This week, I posted a photo that caused quite a stir.
While those who commented or replied agreed with the sentiment that I attached to the photo (which I posted to Twitter, Facebook, and Flickr), I realize, from the reactions it elicited, that my sentiments were slightly misleading.
So, I’ll take a moment to clarify them here.
First, here is the photo and the caption that I attached to it on Flickr (I had to shorten the caption on Twitter, taking out the parenthetical):
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Just because food looks like this doesn’t mean it tastes good (neither does it mean it doesn’t taste good). It seems more and more people are eating with their eyes and ears instead of with their mouths and minds.
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To be sure, this photo was not intended as a jab at Rene Redzepi (chef of noma), or Andoni Aduriz (chef of Mugaritz), or any other chef or restaurant that is plating food in this modern, landscaped fashion. Neither is this a dig on foraging.
Rather, this photo is a commentary on what I’ve observed to be a growing blindness among eaters – be they gastronauts or cooks, bloggers or food journalists – as to what they’re eating. I question whether we’ve arrived at an era where form has outpaced function at the dinner table. Are we eating with our eyes and ears – chasing aesthetics and hype – more than with our mouths? Do we no longer care whether food actually tastes good, or is properly cooked, as long as it follows a certain, visual protocol, which we’ve collectively decided is “cool?”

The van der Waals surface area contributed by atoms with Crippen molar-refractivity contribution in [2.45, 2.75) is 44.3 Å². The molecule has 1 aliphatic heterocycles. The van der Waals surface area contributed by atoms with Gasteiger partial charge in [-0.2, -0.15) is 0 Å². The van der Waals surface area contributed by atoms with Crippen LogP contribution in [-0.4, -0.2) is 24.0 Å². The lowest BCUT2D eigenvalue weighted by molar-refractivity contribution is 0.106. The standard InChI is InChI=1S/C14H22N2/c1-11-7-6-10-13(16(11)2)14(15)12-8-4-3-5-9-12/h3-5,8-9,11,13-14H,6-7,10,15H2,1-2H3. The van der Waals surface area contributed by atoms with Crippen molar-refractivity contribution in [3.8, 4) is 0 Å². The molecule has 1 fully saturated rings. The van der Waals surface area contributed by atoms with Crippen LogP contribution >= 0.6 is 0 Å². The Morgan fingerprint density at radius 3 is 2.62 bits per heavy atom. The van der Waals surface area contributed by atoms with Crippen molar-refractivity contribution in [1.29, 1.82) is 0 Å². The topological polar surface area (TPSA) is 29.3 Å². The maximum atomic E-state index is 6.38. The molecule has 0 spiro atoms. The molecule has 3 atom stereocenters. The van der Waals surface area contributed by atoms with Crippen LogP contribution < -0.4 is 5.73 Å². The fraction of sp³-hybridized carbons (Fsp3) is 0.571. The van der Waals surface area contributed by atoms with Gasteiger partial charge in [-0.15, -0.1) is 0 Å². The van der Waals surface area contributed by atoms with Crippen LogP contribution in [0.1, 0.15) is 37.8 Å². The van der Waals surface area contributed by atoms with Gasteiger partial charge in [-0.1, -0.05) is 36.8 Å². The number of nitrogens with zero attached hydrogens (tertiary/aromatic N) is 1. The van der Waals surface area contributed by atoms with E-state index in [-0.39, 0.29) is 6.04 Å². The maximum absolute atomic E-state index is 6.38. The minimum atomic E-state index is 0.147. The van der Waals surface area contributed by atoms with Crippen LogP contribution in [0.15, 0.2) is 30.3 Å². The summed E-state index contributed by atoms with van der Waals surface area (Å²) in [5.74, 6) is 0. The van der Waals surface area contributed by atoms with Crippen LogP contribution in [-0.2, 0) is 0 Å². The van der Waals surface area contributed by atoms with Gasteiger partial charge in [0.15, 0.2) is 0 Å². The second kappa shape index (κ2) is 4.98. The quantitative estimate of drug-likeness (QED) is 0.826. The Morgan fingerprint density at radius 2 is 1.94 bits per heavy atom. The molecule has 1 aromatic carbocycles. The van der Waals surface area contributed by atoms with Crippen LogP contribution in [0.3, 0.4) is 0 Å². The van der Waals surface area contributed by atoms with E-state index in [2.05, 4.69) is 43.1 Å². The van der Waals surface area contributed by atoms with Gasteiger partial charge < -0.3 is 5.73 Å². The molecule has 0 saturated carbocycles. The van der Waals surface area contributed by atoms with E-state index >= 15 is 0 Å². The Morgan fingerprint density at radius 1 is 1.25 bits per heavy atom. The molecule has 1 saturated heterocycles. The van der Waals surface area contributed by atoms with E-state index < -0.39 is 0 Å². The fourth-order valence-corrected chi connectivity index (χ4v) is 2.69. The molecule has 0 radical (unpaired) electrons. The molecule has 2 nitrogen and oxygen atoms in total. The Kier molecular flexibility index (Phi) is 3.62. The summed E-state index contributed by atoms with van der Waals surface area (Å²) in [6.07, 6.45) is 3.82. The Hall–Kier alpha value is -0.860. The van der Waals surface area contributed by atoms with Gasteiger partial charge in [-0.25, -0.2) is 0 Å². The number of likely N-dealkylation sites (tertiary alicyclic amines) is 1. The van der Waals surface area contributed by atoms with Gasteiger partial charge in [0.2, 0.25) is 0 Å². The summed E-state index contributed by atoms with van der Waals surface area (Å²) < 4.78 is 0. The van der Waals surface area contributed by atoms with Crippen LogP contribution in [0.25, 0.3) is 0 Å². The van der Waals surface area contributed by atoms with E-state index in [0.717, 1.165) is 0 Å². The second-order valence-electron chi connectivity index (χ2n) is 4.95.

Or, have we become so smug in or modernity that we dismiss food just because it doesn’t look “modern,” even though the version we prefer is nothing more than a revision of something we’ve seen before?
Do we ignore this version of baba au rhum just because Paul Bocuse has been serving it for decades, and favor instead Marc Aumont’s stunning version at The Modern just because it’s new? Both were fantastic; I really couldn’t choose between them.
Look at Diego Velásquez’s “Las Meninas,” painted in 1656 at the court of Philip IV of Spain. Now look at this version of “Las Meninas,” one of over fifty painted by Pablo Picasso in 1957 in a series of studies.
Who’s to say one is better than the other? Certainly, we all have our preferences. I am not saying that modernity has nothing to offer. Food is art, and art evolves. As a photographer, I’ll be the first to cheer on beautiful food.
At the same time, I eat primarily because I love the sensation of flavors and textures in my mouth, temperatures too. To me, these aspects of food give me the most pleasure. If meaning and looks can be added, that’s also great.
When all the color is stripped away, what I see now is a whole lot of strutting and not a lot of originality. Even worse, sometimes the food isn’t even properly made. Are people fawning over the food, or the style in which it’s presented?
We’ve become so accustomed to this modern, landscaped style of plating that, at a quick glance, the photo I took might be mistaken for a plate of food you’d find in a modernist restaurant. If so, then the photo achieved my goal. I’ve gotten quite a few emails and responses in which people admitted to having been fooled. And their initial reaction was curiosity – they wanted to know which chef, which restaurant served it. Here, form gave it legitimacy, even though it’s largely inedible.
The reality is, I went into my garden and randomly gathered a bowlful of dirt, rocks, twigs, flowers, and weeds, threw them on a plate (with a tiny bit of style) and took a picture. The whole process took less than five minutes.
Very little thought, a whole lot of strutting.